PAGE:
The chief investment officer of Japan Post Bank's ¥207.1 trillion ($1.8 trillion) portfolio, who has overseen net allocations of roughly $130 billion to global credit managers over the past two years, believes valuations in key market segments such as investment-grade and high-yield bonds are now "reasonably stretched."
Still, Katsunori Sago, the former Goldman Sachs Group Inc. executive who took the helm at JP Bank in mid-2015, said in an interview it's not clear whether a correction can be expected over the coming year.
Mr. Sago conceded he is one of many investors around the globe who continue to buy those bonds even though they're not happy with current valuations. "I really don't want to buy high yield at these levels, but I have to buy it, because there's nothing else available."
As the hunt for value becomes more challenging, Mr. Sago said his team is recycling a lower proportion of the portfolio assets coming due from maturing legacy Japanese government bond positions into credit. "We invest 50% to 75% — closer to 50% — of redemption money to new investments, and the balance goes to (Bank of Japan) deposits," he said.
Mr. Sago said one-on-one meetings he had while in Washington last month at the time of the International Monetary Fund-World Bank conference showed considerable optimism among policymakers and business leaders about the state of the global economy. "Everyone is basically optimistic or at least cautiously optimistic," he said, which is "a bit scary" and points "unfortunately" to the prospect of asset prices continuing to push higher.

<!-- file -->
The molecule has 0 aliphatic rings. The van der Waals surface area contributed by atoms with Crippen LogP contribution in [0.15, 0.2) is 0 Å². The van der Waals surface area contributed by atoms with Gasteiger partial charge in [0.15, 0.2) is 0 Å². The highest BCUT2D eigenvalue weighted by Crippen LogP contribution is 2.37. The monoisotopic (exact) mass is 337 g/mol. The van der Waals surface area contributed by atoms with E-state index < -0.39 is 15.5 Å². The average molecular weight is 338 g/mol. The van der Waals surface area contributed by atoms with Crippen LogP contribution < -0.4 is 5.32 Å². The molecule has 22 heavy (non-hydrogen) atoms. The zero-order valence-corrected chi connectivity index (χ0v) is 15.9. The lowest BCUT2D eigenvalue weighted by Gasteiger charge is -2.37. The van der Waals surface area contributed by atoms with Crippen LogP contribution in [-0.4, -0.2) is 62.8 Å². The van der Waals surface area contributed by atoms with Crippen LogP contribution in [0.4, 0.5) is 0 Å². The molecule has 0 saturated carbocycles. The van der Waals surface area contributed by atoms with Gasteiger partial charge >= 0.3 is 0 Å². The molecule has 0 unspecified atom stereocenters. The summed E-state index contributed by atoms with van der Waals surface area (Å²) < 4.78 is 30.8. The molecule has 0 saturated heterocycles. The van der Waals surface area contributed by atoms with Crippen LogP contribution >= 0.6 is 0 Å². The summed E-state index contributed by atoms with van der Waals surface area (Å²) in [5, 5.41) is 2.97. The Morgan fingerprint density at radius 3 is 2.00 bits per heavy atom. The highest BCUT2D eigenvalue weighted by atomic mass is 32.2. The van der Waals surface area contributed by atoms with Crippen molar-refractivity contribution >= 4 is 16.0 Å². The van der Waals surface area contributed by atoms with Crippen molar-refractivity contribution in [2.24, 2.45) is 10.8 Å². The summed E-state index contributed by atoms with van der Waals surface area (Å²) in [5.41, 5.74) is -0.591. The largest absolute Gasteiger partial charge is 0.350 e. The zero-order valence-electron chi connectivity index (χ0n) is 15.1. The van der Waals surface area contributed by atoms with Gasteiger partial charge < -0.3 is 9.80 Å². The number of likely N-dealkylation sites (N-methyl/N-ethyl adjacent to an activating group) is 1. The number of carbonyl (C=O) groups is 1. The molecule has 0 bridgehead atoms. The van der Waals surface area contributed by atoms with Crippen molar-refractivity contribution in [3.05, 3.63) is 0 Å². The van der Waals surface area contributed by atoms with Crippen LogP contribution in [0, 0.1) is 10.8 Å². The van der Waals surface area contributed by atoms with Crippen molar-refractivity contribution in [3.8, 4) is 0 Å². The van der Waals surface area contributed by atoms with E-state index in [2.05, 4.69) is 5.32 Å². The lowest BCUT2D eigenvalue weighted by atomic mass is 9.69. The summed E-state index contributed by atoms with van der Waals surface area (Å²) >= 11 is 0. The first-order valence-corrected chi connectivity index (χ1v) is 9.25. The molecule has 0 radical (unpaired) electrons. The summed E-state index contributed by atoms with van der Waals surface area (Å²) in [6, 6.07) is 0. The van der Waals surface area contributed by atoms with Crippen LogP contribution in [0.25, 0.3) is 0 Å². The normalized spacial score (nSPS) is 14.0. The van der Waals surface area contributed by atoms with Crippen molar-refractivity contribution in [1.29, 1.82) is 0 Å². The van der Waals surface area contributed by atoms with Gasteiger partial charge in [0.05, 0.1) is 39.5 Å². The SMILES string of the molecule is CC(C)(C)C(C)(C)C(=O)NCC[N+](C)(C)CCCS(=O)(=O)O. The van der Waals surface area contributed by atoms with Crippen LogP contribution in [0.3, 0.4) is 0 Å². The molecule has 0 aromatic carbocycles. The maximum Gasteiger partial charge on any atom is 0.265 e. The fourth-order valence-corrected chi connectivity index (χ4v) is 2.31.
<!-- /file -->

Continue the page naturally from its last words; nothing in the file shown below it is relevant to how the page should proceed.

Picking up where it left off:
That cautious tone by the investment chief of a bank which, together with its affiliate Japan Post Insurance, has issued a tidal wave of credit mandates in recent years, doesn't necessarily suggest an end to those allocations.
Mr. Sago said he would look on a significant correction in the market over the coming year more as an opportunity than something to be feared.
"From our point of view, if there's any large correction, mark-to-marketwise, it would be a bit painful but we have decent unrealized gains (so) losing some of that wouldn't really bother us," he said.
Meanwhile, as of Sept. 30, Japan Post Bank had ¥52.7 trillion, or roughly 25% of its portfolio, in cash, up from 20% a year or more before — an ample war chest to take advantage of any opportunities that might present themselves, he said.
Mr. Sago said he's hoping to see a correction in the coming year, but "I really don't know."
For now, Mr. Sago said his investment team is adding more passive credit exposure, awarding separate account mandates tasked with matching benchmark returns, at relatively low fees. JP Bank made its first allocations to passive credit strategies early this year after concluding that combined active allocations exceeding $250 billion were giving the portfolio more beta than alpha.
"For the last couple of months, we have been investing into passive funds more than active funds in the credit space," he said.